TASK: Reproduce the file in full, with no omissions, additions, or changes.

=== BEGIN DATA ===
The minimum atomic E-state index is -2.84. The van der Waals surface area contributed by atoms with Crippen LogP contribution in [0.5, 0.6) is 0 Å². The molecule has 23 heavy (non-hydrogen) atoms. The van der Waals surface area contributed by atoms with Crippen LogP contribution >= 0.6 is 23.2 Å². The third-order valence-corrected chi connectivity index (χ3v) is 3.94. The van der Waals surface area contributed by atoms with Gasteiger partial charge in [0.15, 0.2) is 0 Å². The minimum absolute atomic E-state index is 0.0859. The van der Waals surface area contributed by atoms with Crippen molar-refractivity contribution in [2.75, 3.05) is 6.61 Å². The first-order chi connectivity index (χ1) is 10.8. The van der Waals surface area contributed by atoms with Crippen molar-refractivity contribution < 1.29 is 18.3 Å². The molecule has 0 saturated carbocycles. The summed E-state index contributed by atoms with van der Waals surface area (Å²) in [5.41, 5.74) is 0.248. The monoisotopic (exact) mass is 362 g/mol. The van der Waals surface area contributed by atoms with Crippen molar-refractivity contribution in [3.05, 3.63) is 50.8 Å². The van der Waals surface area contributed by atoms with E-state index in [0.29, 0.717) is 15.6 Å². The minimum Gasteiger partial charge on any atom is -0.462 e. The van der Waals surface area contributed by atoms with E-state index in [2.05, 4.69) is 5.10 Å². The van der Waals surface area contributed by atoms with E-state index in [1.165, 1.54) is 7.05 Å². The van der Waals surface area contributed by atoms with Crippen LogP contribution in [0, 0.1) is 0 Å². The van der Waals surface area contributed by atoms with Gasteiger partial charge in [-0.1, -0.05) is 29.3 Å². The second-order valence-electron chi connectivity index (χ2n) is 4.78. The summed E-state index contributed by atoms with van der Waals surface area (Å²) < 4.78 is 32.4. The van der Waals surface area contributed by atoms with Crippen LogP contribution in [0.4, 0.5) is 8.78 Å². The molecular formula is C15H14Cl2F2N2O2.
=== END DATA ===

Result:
The minimum atomic E-state index is -2.84. The van der Waals surface area contributed by atoms with Crippen LogP contribution in [0.5, 0.6) is 0 Å². The molecule has 23 heavy (non-hydrogen) atoms. The van der Waals surface area contributed by atoms with Crippen LogP contribution >= 0.6 is 23.2 Å². The third-order valence-corrected chi connectivity index (χ3v) is 3.94. The van der Waals surface area contributed by atoms with Gasteiger partial charge in [0.15, 0.2) is 0 Å². The minimum absolute atomic E-state index is 0.0859. The van der Waals surface area contributed by atoms with Crippen molar-refractivity contribution in [2.75, 3.05) is 6.61 Å². The first-order chi connectivity index (χ1) is 10.8. The van der Waals surface area contributed by atoms with Crippen molar-refractivity contribution < 1.29 is 18.3 Å². The molecule has 0 saturated carbocycles. The summed E-state index contributed by atoms with van der Waals surface area (Å²) in [5.41, 5.74) is 0.248. The monoisotopic (exact) mass is 362 g/mol. The van der Waals surface area contributed by atoms with Crippen molar-refractivity contribution in [3.05, 3.63) is 50.8 Å². The van der Waals surface area contributed by atoms with E-state index in [0.29, 0.717) is 15.6 Å². The minimum Gasteiger partial charge on any atom is -0.462 e. The van der Waals surface area contributed by atoms with E-state index in [2.05, 4.69) is 5.10 Å². The van der Waals surface area contributed by atoms with E-state index in [1.165, 1.54) is 7.05 Å². The van der Waals surface area contributed by atoms with Crippen LogP contribution in [0, 0.1) is 0 Å². The van der Waals surface area contributed by atoms with Gasteiger partial charge in [-0.1, -0.05) is 29.3 Å². The second-order valence-electron chi connectivity index (χ2n) is 4.78. The summed E-state index contributed by atoms with van der Waals surface area (Å²) < 4.78 is 32.4. The van der Waals surface area contributed by atoms with Crippen LogP contribution in [0.4, 0.5) is 8.78 Å². The molecular formula is C15H14Cl2F2N2O2.